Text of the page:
Four party candidates debated the merits of South Australia’s GM-free farm and food policies for the state election on Monday evening. An audience of sixty grilled them on all aspects of Genetic Manipulation techniques and their products, on farms, in food and research.

Minister for Agriculture, Food and Fisheries, Leon Bignell opened the discussion. He backs new markets for the state’s premium food, wine and other primary industries, highlighting the substantial and growing benefits of GM-free labelled export food and beverages.

Parliamentary Leader of The Greens SA Mark Parnell was applauded for the six-year extension of SA’s GM moratorium till 2025, which he proposed and steered through parliament with government support.

The Minister said the extension encourages long-term food industry investment to promote GM-free foods. Consistent and substantial premiums for GM-free canola in all states where GM and GM-free are grown also reflects strong export demand for GM-free.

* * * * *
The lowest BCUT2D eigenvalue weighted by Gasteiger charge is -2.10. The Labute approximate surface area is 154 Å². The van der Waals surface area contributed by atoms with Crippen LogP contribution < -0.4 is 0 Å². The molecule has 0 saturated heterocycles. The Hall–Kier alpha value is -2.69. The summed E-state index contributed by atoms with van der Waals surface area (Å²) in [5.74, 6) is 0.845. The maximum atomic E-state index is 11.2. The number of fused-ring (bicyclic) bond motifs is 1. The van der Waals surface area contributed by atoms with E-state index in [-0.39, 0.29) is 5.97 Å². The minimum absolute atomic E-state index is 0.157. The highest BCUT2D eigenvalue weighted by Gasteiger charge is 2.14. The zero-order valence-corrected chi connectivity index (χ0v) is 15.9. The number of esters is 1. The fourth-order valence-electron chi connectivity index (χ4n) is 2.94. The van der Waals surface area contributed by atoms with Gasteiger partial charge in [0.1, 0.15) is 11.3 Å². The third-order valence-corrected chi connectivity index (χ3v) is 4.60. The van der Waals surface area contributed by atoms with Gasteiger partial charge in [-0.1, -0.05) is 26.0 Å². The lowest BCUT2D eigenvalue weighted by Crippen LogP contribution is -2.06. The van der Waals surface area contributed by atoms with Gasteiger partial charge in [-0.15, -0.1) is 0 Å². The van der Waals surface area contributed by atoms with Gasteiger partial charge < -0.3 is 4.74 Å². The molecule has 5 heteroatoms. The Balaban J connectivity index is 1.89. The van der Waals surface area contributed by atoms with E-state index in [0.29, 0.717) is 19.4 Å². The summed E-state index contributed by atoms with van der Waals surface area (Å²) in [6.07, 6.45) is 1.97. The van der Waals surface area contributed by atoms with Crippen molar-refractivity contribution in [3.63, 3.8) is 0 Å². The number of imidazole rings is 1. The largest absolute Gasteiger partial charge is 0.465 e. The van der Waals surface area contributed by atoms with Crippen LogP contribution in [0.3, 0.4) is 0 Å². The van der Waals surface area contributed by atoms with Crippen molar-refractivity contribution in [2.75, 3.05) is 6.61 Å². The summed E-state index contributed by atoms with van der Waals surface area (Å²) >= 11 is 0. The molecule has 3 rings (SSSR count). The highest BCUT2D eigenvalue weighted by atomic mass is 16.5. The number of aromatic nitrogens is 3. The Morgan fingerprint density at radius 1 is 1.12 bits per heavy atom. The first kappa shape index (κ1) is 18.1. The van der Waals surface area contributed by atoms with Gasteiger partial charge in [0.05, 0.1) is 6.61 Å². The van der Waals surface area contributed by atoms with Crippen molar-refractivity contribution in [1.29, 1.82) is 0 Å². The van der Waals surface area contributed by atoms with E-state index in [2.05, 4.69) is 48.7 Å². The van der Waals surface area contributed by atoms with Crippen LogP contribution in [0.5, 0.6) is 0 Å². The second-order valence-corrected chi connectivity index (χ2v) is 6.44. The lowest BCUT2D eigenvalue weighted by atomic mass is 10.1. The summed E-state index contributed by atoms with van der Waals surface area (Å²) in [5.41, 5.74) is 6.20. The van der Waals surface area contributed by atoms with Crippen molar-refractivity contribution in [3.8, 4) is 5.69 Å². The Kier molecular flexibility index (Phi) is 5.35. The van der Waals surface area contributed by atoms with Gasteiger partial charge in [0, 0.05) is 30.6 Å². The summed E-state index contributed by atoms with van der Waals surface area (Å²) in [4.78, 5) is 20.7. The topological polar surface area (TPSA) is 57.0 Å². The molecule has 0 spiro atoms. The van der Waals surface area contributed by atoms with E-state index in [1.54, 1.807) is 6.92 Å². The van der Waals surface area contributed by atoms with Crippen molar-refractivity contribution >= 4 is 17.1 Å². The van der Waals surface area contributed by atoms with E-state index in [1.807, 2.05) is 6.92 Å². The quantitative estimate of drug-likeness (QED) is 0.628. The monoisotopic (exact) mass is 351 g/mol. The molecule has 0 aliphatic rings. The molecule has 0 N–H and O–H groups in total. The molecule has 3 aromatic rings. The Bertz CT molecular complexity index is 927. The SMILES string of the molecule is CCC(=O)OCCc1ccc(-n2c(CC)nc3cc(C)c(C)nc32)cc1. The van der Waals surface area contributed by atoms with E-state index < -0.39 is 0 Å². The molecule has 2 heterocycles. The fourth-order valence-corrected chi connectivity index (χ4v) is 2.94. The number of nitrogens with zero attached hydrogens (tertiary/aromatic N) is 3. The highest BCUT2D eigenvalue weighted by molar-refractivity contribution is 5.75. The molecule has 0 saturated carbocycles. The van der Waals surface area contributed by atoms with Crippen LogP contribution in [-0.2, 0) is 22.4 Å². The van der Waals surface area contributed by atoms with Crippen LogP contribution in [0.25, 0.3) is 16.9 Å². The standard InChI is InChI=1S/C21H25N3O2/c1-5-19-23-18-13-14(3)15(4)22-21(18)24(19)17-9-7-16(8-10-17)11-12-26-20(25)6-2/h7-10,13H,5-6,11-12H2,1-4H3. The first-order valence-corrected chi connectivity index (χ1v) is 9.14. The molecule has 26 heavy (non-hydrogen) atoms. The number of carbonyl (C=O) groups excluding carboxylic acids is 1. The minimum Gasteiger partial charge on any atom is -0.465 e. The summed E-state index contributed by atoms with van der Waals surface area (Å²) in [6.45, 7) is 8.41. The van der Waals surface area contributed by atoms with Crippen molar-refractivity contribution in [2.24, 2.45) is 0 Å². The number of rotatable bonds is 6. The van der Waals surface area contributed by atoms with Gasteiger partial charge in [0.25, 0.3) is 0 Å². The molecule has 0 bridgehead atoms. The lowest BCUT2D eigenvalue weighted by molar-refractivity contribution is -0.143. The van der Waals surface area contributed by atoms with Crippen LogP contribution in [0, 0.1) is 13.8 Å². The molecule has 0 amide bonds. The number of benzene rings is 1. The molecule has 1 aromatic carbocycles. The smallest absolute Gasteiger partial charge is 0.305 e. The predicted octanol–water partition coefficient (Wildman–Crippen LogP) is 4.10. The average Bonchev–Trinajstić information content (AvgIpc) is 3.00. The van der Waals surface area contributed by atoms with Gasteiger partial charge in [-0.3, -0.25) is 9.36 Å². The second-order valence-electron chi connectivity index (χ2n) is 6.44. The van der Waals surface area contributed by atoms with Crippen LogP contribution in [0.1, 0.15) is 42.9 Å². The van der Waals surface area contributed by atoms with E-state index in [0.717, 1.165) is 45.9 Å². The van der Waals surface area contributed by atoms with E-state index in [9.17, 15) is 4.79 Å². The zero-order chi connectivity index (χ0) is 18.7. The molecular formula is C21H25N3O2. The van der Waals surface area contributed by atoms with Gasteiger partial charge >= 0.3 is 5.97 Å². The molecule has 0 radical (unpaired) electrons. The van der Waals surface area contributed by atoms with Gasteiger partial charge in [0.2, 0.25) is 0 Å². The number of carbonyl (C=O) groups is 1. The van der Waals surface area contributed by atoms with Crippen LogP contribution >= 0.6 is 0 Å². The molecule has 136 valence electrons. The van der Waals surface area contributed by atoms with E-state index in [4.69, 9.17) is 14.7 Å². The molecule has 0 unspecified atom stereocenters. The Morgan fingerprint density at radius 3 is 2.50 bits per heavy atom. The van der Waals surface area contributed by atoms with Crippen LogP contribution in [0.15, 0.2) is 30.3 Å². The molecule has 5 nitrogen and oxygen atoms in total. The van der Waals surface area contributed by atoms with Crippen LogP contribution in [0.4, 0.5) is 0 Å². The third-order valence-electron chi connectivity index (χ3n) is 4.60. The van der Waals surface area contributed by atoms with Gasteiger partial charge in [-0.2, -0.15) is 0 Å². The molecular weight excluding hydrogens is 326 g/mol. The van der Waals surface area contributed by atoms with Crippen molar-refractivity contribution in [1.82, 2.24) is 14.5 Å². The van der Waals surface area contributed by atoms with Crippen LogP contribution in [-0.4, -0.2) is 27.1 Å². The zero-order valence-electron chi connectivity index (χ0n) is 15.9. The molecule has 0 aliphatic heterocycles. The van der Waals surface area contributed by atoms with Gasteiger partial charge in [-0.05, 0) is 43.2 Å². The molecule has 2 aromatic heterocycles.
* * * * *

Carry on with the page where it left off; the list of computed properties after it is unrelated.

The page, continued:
Mark Parnell explained that SA law would allow the government to require GM food labelling, citing the 40 years of container deposit laws as an example of the taking a lead and successfully going it alone. There was sustained audience applause for GM food labelling which enjoys over 90% support in the whole Australian community.

Graham Davies, candidate for SA Best, stressed that the precautionary principle must apply to regulation and release of all Genetically Manipulated organisms, as the new GM techniques (CRISPR etc.) can be used to engineer any life form.

Shadow Minister for Agriculture David Ridgway provisionally accepted the GM moratorium. However, he insisted that a Liberal Government would set up an inquiry to gather more evidence that a GM-free moratorium offers benefits.

The Liberal inquiry would also ask if SA farmers are unfairly deprived of the choice to grow Roundup tolerant GM canola. But Minister Bignell noted that only 221 of the state’s 5,300 growers signed a Grain Producers’ petition asking him to lift the GM crop ban.

The audience gave unanimous support in a vote on the final resolution, that:

“Those present at this GM-free election forum resolve to support and promote South Australia’s GM-free food, farms and research as a positive contribution to the health, wealth and happiness of all citizens and our community.”